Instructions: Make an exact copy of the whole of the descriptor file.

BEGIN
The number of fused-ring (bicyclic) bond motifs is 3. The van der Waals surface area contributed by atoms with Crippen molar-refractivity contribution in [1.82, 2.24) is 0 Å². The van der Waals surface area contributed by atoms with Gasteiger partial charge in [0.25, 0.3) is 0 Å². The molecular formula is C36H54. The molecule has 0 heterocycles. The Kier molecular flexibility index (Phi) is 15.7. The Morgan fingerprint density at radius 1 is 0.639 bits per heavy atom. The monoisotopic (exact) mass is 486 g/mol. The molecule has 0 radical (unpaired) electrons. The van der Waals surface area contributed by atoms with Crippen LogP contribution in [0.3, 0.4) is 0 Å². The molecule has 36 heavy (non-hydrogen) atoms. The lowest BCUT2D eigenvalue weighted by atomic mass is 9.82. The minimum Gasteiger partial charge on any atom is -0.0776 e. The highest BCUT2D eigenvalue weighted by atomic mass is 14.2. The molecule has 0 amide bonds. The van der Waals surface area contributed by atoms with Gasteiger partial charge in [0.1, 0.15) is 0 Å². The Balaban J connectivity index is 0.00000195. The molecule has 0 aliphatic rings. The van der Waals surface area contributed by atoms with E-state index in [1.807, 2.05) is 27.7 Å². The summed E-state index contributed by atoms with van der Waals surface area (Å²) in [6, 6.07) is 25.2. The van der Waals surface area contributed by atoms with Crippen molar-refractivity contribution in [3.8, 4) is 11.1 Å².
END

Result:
The number of fused-ring (bicyclic) bond motifs is 3. The van der Waals surface area contributed by atoms with Crippen molar-refractivity contribution in [1.82, 2.24) is 0 Å². The van der Waals surface area contributed by atoms with Gasteiger partial charge in [0.25, 0.3) is 0 Å². The molecular formula is C36H54. The molecule has 0 heterocycles. The Kier molecular flexibility index (Phi) is 15.7. The Morgan fingerprint density at radius 1 is 0.639 bits per heavy atom. The monoisotopic (exact) mass is 486 g/mol. The molecule has 0 radical (unpaired) electrons. The van der Waals surface area contributed by atoms with Crippen LogP contribution in [0.3, 0.4) is 0 Å². The molecule has 36 heavy (non-hydrogen) atoms. The lowest BCUT2D eigenvalue weighted by atomic mass is 9.82. The minimum Gasteiger partial charge on any atom is -0.0776 e. The highest BCUT2D eigenvalue weighted by atomic mass is 14.2. The molecule has 0 amide bonds. The van der Waals surface area contributed by atoms with Gasteiger partial charge in [0.1, 0.15) is 0 Å². The Balaban J connectivity index is 0.00000195. The molecule has 0 aliphatic rings. The van der Waals surface area contributed by atoms with E-state index in [1.807, 2.05) is 27.7 Å². The summed E-state index contributed by atoms with van der Waals surface area (Å²) in [6, 6.07) is 25.2. The van der Waals surface area contributed by atoms with Crippen molar-refractivity contribution in [3.8, 4) is 11.1 Å².